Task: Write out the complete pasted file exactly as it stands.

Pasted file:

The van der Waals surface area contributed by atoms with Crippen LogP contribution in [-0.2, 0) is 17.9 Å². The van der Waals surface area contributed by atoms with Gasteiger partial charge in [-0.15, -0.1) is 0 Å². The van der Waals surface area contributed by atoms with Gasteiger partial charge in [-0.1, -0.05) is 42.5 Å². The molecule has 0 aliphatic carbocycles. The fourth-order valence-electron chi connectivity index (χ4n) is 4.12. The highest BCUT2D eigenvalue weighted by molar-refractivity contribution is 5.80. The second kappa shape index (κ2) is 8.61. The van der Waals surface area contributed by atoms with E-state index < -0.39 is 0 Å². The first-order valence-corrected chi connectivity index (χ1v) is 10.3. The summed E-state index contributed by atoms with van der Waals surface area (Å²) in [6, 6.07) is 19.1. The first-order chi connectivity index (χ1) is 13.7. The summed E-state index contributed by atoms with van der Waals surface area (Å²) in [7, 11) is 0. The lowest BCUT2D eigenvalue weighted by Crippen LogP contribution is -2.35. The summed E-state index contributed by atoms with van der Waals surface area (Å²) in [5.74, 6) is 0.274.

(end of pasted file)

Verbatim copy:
The van der Waals surface area contributed by atoms with Crippen LogP contribution in [-0.2, 0) is 17.9 Å². The van der Waals surface area contributed by atoms with Gasteiger partial charge in [-0.15, -0.1) is 0 Å². The van der Waals surface area contributed by atoms with Gasteiger partial charge in [-0.1, -0.05) is 42.5 Å². The molecule has 0 aliphatic carbocycles. The fourth-order valence-electron chi connectivity index (χ4n) is 4.12. The highest BCUT2D eigenvalue weighted by molar-refractivity contribution is 5.80. The second kappa shape index (κ2) is 8.61. The van der Waals surface area contributed by atoms with E-state index < -0.39 is 0 Å². The first-order valence-corrected chi connectivity index (χ1v) is 10.3. The summed E-state index contributed by atoms with van der Waals surface area (Å²) in [6, 6.07) is 19.1. The first-order chi connectivity index (χ1) is 13.7. The summed E-state index contributed by atoms with van der Waals surface area (Å²) in [7, 11) is 0. The lowest BCUT2D eigenvalue weighted by Crippen LogP contribution is -2.35. The summed E-state index contributed by atoms with van der Waals surface area (Å²) in [5.74, 6) is 0.274.